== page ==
Mushroom Plant


Rungia klossii


Moku, Tani, Aimbe




Mushroom plant originated in New Guinea and is a perennial, thick clumping bush which grows to 1 metre with a glossy, darkgreen leaf canopy. Ovate-shaped leaves to 8cm long, form on the soft stems at node-like segments, 3 – 8cm apart. The leaves taste like mild mushrooms. The plant has bright blue, lip-like flowers which open intermittently.


Mushroom plant leaves can be used as a substitute for mushrooms in soups, salads and stir fries. Whe cooking it is best to add the leaves at the last minute so they retain the brightness in their chlorophyll-filled leaves.

People who suffer from fungal conditions such as candida and thrush and are not able to eat mushrooms due to the fact that they are a fungus, will find they can enjoy the mushroom plant to their hearts’ content, as it is not a fungus.


Mushroom plant will tolerate most soils although it prefers a moderate to rich loam and it dislikes waterlogging. Plant it in full sun to medium shade. It will survive light frosts with only slight damage.

It grows easily from cuttings. It is best to propagate it during the wet season or in spring in cooler areas. Cuttings 15 – 20 cm long can be planted three to four to a hole. Strip the leaves off the bottom half of the stems and bury to half their length and keep moist. When established the cuttings shoot from the roots and quickly form dense clumps. In moist climates this technique can be used to create an edible ground cover. Space plants 60 cm apart.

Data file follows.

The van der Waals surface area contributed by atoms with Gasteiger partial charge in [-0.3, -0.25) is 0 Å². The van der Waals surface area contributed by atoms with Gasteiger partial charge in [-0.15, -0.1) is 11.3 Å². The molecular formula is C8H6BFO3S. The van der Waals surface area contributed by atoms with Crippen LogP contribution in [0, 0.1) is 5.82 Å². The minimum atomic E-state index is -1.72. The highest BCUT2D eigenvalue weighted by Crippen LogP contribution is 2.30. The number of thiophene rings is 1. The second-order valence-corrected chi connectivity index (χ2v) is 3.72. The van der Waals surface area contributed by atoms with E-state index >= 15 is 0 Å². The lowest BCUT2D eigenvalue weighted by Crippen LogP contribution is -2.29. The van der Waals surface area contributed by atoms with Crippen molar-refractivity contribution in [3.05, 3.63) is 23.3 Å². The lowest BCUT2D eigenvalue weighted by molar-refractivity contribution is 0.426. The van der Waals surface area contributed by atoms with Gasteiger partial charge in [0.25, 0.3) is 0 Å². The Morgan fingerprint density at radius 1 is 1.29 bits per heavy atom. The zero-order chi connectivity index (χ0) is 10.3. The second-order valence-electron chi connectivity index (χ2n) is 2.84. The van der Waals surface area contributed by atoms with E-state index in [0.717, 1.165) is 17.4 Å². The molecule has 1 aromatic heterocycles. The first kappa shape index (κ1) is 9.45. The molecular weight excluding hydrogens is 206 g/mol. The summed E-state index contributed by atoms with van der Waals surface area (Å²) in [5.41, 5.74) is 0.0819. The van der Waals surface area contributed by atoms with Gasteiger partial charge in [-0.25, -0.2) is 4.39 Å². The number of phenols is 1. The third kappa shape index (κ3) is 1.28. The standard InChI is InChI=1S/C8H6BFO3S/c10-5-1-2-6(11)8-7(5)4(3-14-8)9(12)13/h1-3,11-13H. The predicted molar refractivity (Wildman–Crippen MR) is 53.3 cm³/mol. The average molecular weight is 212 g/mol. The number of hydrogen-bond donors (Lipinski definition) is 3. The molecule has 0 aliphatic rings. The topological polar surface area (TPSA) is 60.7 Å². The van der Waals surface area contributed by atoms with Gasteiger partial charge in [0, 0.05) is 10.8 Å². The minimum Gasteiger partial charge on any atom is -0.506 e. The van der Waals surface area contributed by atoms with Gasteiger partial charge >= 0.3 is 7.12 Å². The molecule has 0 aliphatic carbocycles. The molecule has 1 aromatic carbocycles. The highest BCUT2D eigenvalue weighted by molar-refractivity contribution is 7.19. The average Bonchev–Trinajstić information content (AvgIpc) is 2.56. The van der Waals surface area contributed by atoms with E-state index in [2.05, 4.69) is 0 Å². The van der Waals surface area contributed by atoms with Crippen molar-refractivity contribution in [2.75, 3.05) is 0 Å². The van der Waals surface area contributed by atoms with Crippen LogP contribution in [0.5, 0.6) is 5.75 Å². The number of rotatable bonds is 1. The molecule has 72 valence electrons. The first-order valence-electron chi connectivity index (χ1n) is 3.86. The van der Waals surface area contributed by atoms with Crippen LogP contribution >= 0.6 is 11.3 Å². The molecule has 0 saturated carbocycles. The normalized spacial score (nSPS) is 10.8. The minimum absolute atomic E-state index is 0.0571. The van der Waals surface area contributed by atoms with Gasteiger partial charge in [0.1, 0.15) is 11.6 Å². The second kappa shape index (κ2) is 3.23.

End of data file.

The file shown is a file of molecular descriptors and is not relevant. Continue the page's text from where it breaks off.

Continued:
Regular picking is recommended, as this keeps the plant bushy and productive.


Leaves are extremely rich in chlorophyll, therefore, valuable for blood cleansing and building. Mushroom plant leaves have 3% protein (higher in protein than mushrooms); calorie content 33 per 100 grams of leaves, calcium 272mg to 100 grams of leaves (this makes it extremely valuable as a food, as the calcium content is considerably higher than most foods). The plant is also considered to be a rich source of vitamin C, beta-carotene, and iron.


No companion planting information is available at this time.